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Legislative Week in Review: Week 8

Highlights of the Week


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Highlights of the Week
  • All about the budget. The House Finance Committee led by Reps. Paul Seaton and Neal Foster passed the operating budget (HB 57) out of committee. Not a single amendment was accepted to reduce government spending.
  • The public remains opposed to increasing oil taxes in the face of a recession, low oil prices, and huge new discoveries on the North Slope under SB 21. Three nights of testimony provided a 2 to 1 margin for those who oppose HB 111. 
  • Senate Majority’s stances for the week: oppose income tax, reduce budget considerably, implement a legitimate spending cap, and use Permanent Fund earnings wisely.
  • House Majority’s stances for the week: no more budget reductions, must changes oil taxes and implement an income tax, and gain broad access to Permanent Fund Earnings Reserve Account. 
March 6, 2017
  • House Resources heard Rep. Les Gara present his oil tax bill (HB 133), which would raise taxes on the industry upwards of $200 million per year by bringing back progressivity to Alaska’s oil tax regime.
  • Senate Finance continued to analyze the three Permanent Fund POMV bills, SB 70, SB 21 and SB 26. Revenue Commissioner Hoffbeck presented on SB 26, the Governor’s legislation, and Senator Stedman presented his bill (SB 21). These bills set up a POMV draw based on the total value of the Permanent Fund over the last 5 years. The bills would set up a draw from the Earnings Reserve Account ranging from 4.5-5.25%, and would split that revenue between state services and dividends in different ways.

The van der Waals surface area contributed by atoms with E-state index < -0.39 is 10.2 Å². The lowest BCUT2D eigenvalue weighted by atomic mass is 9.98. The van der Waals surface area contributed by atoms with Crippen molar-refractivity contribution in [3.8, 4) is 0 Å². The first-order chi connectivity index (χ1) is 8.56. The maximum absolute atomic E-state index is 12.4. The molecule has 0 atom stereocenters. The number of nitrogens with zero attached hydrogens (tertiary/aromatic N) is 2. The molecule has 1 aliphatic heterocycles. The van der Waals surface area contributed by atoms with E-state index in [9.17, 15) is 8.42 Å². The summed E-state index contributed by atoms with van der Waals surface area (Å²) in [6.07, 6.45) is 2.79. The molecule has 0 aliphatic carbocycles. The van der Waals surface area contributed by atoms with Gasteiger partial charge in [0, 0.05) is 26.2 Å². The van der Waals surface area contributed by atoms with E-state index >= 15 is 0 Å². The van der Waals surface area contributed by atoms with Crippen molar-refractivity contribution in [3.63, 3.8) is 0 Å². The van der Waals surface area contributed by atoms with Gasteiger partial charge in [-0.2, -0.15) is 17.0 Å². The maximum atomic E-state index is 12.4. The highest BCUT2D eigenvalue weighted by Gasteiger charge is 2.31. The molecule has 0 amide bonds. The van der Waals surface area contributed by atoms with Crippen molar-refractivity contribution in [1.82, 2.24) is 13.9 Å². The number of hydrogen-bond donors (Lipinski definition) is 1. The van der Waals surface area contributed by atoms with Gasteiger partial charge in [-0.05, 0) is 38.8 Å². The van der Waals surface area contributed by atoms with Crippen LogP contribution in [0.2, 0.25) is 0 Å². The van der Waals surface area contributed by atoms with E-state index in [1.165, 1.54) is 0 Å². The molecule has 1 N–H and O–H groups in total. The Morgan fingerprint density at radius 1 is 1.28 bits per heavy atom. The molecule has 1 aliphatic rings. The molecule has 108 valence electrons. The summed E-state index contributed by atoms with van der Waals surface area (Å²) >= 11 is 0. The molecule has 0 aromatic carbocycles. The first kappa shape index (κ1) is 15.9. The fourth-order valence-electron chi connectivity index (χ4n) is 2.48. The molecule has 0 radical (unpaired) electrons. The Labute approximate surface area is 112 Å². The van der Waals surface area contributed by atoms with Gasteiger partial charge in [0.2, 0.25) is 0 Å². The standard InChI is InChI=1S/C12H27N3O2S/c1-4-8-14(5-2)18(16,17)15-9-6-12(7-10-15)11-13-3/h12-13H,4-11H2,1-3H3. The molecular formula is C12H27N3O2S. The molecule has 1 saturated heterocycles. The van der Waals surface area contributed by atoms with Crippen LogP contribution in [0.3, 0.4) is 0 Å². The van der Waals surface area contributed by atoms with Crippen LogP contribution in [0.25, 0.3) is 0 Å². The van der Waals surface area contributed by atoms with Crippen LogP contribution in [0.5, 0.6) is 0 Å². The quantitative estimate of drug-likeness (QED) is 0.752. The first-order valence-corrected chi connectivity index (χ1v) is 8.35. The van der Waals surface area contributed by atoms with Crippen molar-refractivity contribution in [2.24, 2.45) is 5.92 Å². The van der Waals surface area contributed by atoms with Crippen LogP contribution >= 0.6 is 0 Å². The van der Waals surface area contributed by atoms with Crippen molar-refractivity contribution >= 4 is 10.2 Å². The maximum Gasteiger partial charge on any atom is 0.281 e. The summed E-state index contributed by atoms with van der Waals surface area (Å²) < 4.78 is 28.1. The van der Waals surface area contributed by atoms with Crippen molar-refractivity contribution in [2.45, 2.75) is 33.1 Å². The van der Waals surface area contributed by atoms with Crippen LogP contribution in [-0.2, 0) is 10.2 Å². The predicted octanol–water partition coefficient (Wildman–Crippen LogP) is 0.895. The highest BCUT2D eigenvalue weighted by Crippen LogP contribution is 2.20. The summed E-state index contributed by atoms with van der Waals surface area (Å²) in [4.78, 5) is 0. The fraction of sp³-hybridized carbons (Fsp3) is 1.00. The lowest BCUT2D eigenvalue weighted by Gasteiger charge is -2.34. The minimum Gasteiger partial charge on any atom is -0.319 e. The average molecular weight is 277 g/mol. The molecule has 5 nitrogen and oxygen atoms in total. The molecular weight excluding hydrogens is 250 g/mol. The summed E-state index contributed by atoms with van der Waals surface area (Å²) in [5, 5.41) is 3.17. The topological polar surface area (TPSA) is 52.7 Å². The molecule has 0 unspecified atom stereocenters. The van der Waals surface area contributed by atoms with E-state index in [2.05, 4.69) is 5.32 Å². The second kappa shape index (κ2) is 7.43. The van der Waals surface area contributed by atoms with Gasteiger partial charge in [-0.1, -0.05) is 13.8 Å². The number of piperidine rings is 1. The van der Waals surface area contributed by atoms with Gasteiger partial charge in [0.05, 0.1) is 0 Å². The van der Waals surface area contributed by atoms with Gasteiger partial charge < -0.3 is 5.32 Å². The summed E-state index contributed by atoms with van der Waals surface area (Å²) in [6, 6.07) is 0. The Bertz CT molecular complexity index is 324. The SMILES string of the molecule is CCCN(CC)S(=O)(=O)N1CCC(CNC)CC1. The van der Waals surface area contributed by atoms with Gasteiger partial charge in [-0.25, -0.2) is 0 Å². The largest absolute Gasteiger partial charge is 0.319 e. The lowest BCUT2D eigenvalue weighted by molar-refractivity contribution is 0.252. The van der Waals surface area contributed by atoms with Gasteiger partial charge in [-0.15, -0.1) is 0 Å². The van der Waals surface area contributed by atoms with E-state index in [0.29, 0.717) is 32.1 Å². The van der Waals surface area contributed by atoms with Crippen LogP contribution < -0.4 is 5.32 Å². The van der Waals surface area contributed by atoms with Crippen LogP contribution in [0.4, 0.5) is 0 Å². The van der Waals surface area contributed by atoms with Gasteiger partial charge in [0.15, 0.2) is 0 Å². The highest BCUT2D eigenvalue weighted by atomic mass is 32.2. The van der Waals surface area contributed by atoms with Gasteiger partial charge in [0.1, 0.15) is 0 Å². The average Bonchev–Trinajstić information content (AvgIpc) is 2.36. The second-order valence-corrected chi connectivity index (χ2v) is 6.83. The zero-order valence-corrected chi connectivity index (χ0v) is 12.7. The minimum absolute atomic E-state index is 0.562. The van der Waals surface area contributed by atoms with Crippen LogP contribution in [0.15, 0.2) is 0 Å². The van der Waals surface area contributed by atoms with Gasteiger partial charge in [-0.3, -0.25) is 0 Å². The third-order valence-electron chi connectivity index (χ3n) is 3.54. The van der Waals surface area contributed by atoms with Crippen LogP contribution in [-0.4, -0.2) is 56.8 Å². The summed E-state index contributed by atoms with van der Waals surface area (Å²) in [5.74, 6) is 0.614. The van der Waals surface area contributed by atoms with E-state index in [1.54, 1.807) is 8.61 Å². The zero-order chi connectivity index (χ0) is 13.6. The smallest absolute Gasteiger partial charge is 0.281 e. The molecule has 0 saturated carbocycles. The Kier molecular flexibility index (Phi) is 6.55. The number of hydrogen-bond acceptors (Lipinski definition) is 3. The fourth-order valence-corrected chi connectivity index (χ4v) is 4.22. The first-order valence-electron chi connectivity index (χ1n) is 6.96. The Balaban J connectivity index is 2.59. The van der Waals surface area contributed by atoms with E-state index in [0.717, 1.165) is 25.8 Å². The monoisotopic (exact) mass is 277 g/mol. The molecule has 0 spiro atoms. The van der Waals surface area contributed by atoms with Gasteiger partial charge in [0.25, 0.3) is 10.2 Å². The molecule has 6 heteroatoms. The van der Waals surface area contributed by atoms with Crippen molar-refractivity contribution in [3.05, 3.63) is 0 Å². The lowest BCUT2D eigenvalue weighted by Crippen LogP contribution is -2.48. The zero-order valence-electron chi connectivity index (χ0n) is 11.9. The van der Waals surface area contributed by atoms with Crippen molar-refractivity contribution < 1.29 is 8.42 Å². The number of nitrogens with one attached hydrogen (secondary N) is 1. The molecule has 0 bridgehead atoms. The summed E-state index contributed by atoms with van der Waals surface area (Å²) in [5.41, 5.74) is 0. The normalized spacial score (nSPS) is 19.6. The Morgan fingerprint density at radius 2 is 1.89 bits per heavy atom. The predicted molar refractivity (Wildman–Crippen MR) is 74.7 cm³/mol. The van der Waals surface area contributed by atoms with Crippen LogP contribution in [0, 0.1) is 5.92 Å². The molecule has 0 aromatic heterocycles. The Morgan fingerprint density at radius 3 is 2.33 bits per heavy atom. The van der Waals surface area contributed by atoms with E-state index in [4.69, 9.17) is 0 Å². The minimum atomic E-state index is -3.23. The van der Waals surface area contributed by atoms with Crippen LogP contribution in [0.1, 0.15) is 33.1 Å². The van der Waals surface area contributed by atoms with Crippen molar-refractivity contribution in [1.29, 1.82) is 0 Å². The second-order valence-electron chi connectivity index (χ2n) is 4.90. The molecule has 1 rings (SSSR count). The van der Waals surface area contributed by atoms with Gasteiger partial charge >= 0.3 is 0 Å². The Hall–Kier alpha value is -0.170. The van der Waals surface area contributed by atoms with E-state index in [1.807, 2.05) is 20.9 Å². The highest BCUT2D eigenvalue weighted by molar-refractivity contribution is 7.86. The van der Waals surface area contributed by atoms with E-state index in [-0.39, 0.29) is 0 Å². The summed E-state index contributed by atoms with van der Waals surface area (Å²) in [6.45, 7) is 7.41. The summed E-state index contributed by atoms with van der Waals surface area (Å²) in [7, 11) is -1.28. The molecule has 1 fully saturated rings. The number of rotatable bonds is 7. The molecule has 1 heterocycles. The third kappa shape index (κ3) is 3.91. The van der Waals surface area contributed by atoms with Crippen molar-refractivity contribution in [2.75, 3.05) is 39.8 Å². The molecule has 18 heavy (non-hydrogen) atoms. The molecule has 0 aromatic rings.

• Public testimony was heard both in the Senate Finance and House Resources Committees, regarding the Permanent Fund bills and HB 111 respectively. The public remains opposed to HB 111.
March 7, 2017
  • Senate Finance advanced SB 14, the bill that would allow Uber/Lyft to operate in Alaska, out of committee and onto the floor. On the House side, the House Transportation Committee moved HB 132 (the companion bill to SB 14) out of committee.
  • House Finance began the slog of amendments on the Operating Budget/HB 57.  Rep. Tammie Wilson introduced over 240 amendments, to reduce the size of state government. Not a single cost saving amendment passed. AK Headlamp wrote about the budget games here.  
March 8, 2017
  • The Joint Legislative Committee held a meeting regarding legislative per diem. No action was taken to reduce the per diem rate legislators receive. During budget discussion this week, House Majority members on the Finance Committee shot down an amendment by Rep. Wilson to cut legislators per diem by 75%, and 100% for Juneau legislators.
  • Senate Finance received an in-depth analysis and comparison by Legislative Finance on the three POMV bills. A good chart, found here, was produced on this issue.
  • Alyeska Pipeline Service Company President Tom Barrett presented to House Resources, and gave his company’s position on HB 111. In the evening the Committee also took a small amount of public testimony on the bill.
March 9, 2017
  • Senate Finance introduced a new version of SB 26.
  • House Finance continued debate on amendments to the operating budget/HB 57.
March 10, 2017
  • The House Finance Committee passed the operating budget (HB 57) out of committee without a single reduction, and actually increased the budget $70 million over what Gov. Walker proposed. 
  • Senate Finance moved SB 26 with considerable changes out of committee. The new bill incorporates many aspects of SB 70, including a statutory spending cap, POMV draw of 5%, and dividends of $1000 through 2020.
  • House Resources dropped a new version of HB 111, and will hold a hearing on it on March 13. The Committee also held confirmation hearings for members of the Alaska Oil and Gas Conservation Commission: Daniel Seamount (who is being reappointed) and former state senator Hollis French. 
 
AK Headlamp
A Project of the Alaska Support Industry Alliance
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Anchorage, AK 99503
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